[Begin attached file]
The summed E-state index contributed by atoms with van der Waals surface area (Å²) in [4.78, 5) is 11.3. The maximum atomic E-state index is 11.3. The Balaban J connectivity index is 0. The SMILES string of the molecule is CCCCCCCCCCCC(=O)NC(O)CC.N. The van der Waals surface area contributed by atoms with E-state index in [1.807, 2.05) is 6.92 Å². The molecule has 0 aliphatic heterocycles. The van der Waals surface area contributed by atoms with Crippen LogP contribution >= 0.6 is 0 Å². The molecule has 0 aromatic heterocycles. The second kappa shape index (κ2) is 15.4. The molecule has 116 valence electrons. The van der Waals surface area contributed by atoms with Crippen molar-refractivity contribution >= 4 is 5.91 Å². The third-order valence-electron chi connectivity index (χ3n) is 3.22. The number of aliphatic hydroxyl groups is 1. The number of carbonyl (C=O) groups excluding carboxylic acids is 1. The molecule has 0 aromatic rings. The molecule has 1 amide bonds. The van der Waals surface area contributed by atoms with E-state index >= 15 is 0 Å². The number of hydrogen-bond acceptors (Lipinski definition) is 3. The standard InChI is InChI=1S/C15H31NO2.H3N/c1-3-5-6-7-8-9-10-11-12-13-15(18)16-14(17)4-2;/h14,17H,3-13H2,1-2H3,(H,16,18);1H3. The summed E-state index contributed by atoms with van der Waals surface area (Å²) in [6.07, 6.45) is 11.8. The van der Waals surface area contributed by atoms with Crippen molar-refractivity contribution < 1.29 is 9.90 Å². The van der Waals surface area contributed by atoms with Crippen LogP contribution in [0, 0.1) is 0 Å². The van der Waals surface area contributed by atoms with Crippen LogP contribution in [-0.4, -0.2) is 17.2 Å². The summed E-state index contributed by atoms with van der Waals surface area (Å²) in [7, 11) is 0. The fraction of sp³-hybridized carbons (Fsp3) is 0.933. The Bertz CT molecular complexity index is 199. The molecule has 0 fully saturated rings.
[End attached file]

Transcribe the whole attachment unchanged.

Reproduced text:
The summed E-state index contributed by atoms with van der Waals surface area (Å²) in [4.78, 5) is 11.3. The maximum atomic E-state index is 11.3. The Balaban J connectivity index is 0. The SMILES string of the molecule is CCCCCCCCCCCC(=O)NC(O)CC.N. The van der Waals surface area contributed by atoms with E-state index in [1.807, 2.05) is 6.92 Å². The molecule has 0 aliphatic heterocycles. The van der Waals surface area contributed by atoms with Crippen LogP contribution >= 0.6 is 0 Å². The molecule has 0 aromatic heterocycles. The second kappa shape index (κ2) is 15.4. The molecule has 116 valence electrons. The van der Waals surface area contributed by atoms with Crippen molar-refractivity contribution >= 4 is 5.91 Å². The third-order valence-electron chi connectivity index (χ3n) is 3.22. The number of aliphatic hydroxyl groups is 1. The number of carbonyl (C=O) groups excluding carboxylic acids is 1. The molecule has 0 aromatic rings. The molecule has 1 amide bonds. The van der Waals surface area contributed by atoms with E-state index >= 15 is 0 Å². The number of hydrogen-bond acceptors (Lipinski definition) is 3. The standard InChI is InChI=1S/C15H31NO2.H3N/c1-3-5-6-7-8-9-10-11-12-13-15(18)16-14(17)4-2;/h14,17H,3-13H2,1-2H3,(H,16,18);1H3. The summed E-state index contributed by atoms with van der Waals surface area (Å²) in [6.07, 6.45) is 11.8. The van der Waals surface area contributed by atoms with Crippen molar-refractivity contribution < 1.29 is 9.90 Å². The van der Waals surface area contributed by atoms with Crippen LogP contribution in [0, 0.1) is 0 Å². The van der Waals surface area contributed by atoms with Crippen LogP contribution in [-0.4, -0.2) is 17.2 Å². The summed E-state index contributed by atoms with van der Waals surface area (Å²) in [7, 11) is 0. The fraction of sp³-hybridized carbons (Fsp3) is 0.933. The Bertz CT molecular complexity index is 199. The molecule has 0 fully saturated rings.